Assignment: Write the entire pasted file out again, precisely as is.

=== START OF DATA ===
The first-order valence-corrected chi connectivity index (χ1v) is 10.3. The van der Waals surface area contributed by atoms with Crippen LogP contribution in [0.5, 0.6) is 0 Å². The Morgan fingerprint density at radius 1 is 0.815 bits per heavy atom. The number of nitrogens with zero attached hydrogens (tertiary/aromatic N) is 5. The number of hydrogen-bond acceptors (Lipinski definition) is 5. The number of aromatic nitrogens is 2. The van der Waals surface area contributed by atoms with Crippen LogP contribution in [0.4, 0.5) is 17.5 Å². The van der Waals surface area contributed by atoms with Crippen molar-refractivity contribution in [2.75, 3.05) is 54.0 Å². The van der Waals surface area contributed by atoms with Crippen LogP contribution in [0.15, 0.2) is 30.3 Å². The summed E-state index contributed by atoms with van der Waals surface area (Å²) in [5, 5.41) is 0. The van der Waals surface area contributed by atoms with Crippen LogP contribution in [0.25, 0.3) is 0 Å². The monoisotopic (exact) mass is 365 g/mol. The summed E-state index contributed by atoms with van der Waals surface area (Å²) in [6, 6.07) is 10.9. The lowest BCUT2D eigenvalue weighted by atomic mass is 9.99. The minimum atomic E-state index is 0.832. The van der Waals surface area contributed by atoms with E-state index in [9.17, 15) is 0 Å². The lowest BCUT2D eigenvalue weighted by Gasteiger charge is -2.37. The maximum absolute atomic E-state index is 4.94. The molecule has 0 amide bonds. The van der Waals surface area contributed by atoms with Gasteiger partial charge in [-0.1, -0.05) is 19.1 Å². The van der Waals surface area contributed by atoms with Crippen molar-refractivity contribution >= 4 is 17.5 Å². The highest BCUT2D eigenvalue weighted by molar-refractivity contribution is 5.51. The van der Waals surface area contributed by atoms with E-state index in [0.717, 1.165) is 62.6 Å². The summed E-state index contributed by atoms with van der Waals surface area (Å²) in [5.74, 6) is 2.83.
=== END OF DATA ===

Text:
The first-order valence-corrected chi connectivity index (χ1v) is 10.3. The van der Waals surface area contributed by atoms with Crippen LogP contribution in [0.5, 0.6) is 0 Å². The Morgan fingerprint density at radius 1 is 0.815 bits per heavy atom. The number of nitrogens with zero attached hydrogens (tertiary/aromatic N) is 5. The number of hydrogen-bond acceptors (Lipinski definition) is 5. The number of aromatic nitrogens is 2. The van der Waals surface area contributed by atoms with Crippen LogP contribution in [0.4, 0.5) is 17.5 Å². The van der Waals surface area contributed by atoms with Crippen molar-refractivity contribution in [2.75, 3.05) is 54.0 Å². The van der Waals surface area contributed by atoms with Crippen LogP contribution in [0.15, 0.2) is 30.3 Å². The summed E-state index contributed by atoms with van der Waals surface area (Å²) in [5, 5.41) is 0. The van der Waals surface area contributed by atoms with Crippen LogP contribution in [0.25, 0.3) is 0 Å². The monoisotopic (exact) mass is 365 g/mol. The summed E-state index contributed by atoms with van der Waals surface area (Å²) in [6, 6.07) is 10.9. The lowest BCUT2D eigenvalue weighted by atomic mass is 9.99. The minimum atomic E-state index is 0.832. The van der Waals surface area contributed by atoms with E-state index in [9.17, 15) is 0 Å². The lowest BCUT2D eigenvalue weighted by Gasteiger charge is -2.37. The maximum absolute atomic E-state index is 4.94. The molecule has 0 amide bonds. The van der Waals surface area contributed by atoms with Gasteiger partial charge in [-0.1, -0.05) is 19.1 Å². The van der Waals surface area contributed by atoms with Crippen molar-refractivity contribution >= 4 is 17.5 Å². The highest BCUT2D eigenvalue weighted by molar-refractivity contribution is 5.51. The van der Waals surface area contributed by atoms with E-state index in [0.717, 1.165) is 62.6 Å². The summed E-state index contributed by atoms with van der Waals surface area (Å²) in [5.74, 6) is 2.83.